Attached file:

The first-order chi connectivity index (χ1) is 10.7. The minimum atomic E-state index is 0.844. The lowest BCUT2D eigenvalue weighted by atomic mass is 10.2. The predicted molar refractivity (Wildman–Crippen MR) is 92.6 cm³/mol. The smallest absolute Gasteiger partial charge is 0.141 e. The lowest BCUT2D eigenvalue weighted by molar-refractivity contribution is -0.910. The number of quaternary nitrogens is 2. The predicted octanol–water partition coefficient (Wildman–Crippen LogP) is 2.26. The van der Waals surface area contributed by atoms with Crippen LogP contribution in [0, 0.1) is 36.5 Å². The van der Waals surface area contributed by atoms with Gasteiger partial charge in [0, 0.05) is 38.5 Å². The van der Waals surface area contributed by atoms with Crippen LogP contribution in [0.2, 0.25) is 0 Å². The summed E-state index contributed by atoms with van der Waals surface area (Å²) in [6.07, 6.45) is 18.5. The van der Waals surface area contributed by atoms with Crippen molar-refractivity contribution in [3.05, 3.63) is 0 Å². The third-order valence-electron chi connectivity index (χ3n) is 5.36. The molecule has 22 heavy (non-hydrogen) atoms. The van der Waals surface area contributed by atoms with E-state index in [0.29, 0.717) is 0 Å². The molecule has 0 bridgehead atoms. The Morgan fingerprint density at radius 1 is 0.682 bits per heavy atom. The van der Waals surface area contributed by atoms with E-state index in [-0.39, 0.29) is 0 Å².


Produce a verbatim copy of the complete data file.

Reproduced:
The first-order chi connectivity index (χ1) is 10.7. The minimum atomic E-state index is 0.844. The lowest BCUT2D eigenvalue weighted by atomic mass is 10.2. The predicted molar refractivity (Wildman–Crippen MR) is 92.6 cm³/mol. The smallest absolute Gasteiger partial charge is 0.141 e. The lowest BCUT2D eigenvalue weighted by molar-refractivity contribution is -0.910. The number of quaternary nitrogens is 2. The predicted octanol–water partition coefficient (Wildman–Crippen LogP) is 2.26. The van der Waals surface area contributed by atoms with Crippen LogP contribution in [0, 0.1) is 36.5 Å². The van der Waals surface area contributed by atoms with Gasteiger partial charge in [0, 0.05) is 38.5 Å². The van der Waals surface area contributed by atoms with Crippen LogP contribution in [0.2, 0.25) is 0 Å². The summed E-state index contributed by atoms with van der Waals surface area (Å²) in [6.07, 6.45) is 18.5. The van der Waals surface area contributed by atoms with Crippen molar-refractivity contribution in [3.05, 3.63) is 0 Å². The third-order valence-electron chi connectivity index (χ3n) is 5.36. The molecule has 22 heavy (non-hydrogen) atoms. The van der Waals surface area contributed by atoms with E-state index in [0.29, 0.717) is 0 Å². The molecule has 0 bridgehead atoms. The Morgan fingerprint density at radius 1 is 0.682 bits per heavy atom. The van der Waals surface area contributed by atoms with E-state index in [-0.39, 0.29) is 0 Å².